Including this blog, unfortunately. As a professional writer and reader of manuscripts, it drives me nuts that my blogging program won’t allow me to indent paragraphs.

Why? Because — wait for it — it just doesn’t look right. So much so that in a contest entry, as in a submission, business format is often grounds all by itself for knocking a manuscript out of finalist consideration.

Finding yourself asking why again? Well, technically, indented paragraphs are grammatically requisite, so to a judge, non-indented paragraphs may well seem as great a violation of everything we hold dear as frequent misspellings or use of the wrong form of there, their, and they’re.

Fortunately for judges and Millicents who care deeply about the health of the language, errors seldom come singly in entries and submissions. Like spelling errors, formatting mistakes are apparently social: they like to travel in packs, roving all over a manuscript like Visigoths sacking Rome.

As a result of this convenient phenomenon, a manuscript that contains errors within the first few lines (or on the first page) is easy for a professional reader to dismiss; statistically speaking, it’s a pretty good bet that if Millicent kept reading after a technically flawed opening, she would find more causes for umbrage.

Given how many submissions she has to screen between now and lunch, do you think she is going to (a) press on in the hope that the first error was a fluke, or (b) leap to the (perhaps unwarranted) assumption that there is more of the same to come and reject it right away?

I leave that one to your fine critical faculties to answer. Let’s just say that her umbrage-taking threshold tends to be on the low side.

Why am I bringing this up in the middle of a discussion of the perils of business format, you ask? Well, for starters, an ever-increasing number of agents are not only accepting e-mailed queries (a genuine rarity until astonishingly recently), including some who ask queriers to include the opening pages, a synopsis, and/or other writing samples with their queries. Since few agents open attachments from writers with whom they’ve had no previous contact, many request that those opening pages be included in the body of the e-mail, pasted just below the letter.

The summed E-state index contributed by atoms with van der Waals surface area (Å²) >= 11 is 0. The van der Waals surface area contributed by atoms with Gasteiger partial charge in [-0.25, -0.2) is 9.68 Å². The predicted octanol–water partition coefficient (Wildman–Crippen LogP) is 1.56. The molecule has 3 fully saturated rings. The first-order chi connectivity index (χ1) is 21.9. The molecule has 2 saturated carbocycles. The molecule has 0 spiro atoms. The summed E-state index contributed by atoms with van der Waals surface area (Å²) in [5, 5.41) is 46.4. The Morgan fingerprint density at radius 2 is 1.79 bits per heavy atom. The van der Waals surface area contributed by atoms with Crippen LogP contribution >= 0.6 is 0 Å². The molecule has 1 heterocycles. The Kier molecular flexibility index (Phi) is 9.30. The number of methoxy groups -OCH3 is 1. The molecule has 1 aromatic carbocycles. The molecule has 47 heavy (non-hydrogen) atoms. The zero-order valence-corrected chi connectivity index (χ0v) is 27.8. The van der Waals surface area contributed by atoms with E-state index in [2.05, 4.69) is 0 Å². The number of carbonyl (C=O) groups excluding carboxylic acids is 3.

See a potential problem there? That’s right: most e-mail programs are not set up for easy tabbing; consequently, business format is the norm for e-mail communications. But that doesn’t mean that the Millicent assigned to screen those queries won’t turn up her nose at non-indented paragraphs in those pages.

Again, why? Are you sitting down, dislikers of indentation?

I hate to be the one to break this to you, but there are Millicents out there (and agents, editors, and contest judges as well) who will leap directly from noticing a lack of indentation and unwarranted spaces between paragraphs to our friend, option (b): if the submitter is not aware of how to format a paragraph of English prose properly, she reasons, aren’t there inevitably more snafus to come?

Not every Millicent — or agent, judge, etc. — will have this knee-jerk reaction, of course. But do you really want to take the chance that she’s not going to seize the opportunity to save herself a little time?

The specter of illiteracy is not the only reason using business format is likely to cost you, either. To a professional reader, the differences between the last two examples would be more than visually jarring — they’d be downright confusing. In standard format, the only reason for a skipped line between paragraphs would be a section break, so Millicent would be expecting the second paragraph to be about something new.

Okay, so a misconception like that might distract her attention for only few consecutive seconds, but let’s not kid ourselves: your garden-variety Millicent is spending less than a minute on most of the submissions she rejects — it’s actually not all that uncommon for her not to make into the second or third paragraph before reaching for the SASE and a copy of that annoying form rejection letter.